One proposed solution is pumping this CO2 into emptied oil reservoirs deep in the earth. Oil reservoirs are generally made up of an oil-filled porous rock, like sandstone, surrounded by an impermeable rock, called a cap-rock, that traps the oil. This cap-rock can also trap CO2. Once in the reservoir, CO2 can dissolve into ground water to form an acidic solution that over thousands of years, will crystallise into carbonate minerals, trapping the CO2 in a solid form.
Dr Julie Pearce and her team from the University of Queensland along with collaborators at the Australian Synchrotron and the Microscopy Australia facility at the Australian National University (ANU), have studied the Precipice Sandstone and Evergreen Formation in the Surat Basin in eastern Australia to evaluate its suitability as a CO2 injection site. QEMSCAN mineral mapping at Microscopy Australia’s ANU facility, as well as scanning electron microscopy and elemental microanalysis at our University of Queensland facility, were used to provide a detailed picture of the porosity, mineralogy and composition of these rocks. This data was used to produce a model showing that several sites could potentially trap and convert CO2 into minerals for long-term storage.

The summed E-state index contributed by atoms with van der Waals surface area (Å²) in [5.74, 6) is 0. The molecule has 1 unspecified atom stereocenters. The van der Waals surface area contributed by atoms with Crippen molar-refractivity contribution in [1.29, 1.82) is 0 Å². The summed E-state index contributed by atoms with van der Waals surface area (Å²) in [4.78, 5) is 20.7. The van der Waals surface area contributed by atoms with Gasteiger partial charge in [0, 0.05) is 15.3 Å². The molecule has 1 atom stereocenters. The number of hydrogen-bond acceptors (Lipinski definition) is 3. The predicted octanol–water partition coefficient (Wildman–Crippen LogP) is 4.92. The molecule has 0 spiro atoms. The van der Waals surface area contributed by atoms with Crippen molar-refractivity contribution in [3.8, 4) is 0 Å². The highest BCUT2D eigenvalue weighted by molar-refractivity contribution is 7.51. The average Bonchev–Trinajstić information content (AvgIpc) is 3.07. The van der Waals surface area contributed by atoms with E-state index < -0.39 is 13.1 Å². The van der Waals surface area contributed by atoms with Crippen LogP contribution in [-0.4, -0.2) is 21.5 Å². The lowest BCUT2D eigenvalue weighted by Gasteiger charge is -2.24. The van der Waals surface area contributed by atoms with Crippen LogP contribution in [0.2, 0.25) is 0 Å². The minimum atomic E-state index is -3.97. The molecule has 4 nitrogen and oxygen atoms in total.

The Moonie Oil Field is in this region of south-east Queensland and has been proposed as a site for carbon capture. Operators at the site are already considering pumping CO2 under pressure into oil reservoirs, to squeeze more oil out. If they can then trap this pumped-in CO2 it would hit two birds with one stone, helping to mitigate climate change.
J. K. Pearce et al., International Journal of Coal Geology 2022
May 15, 2023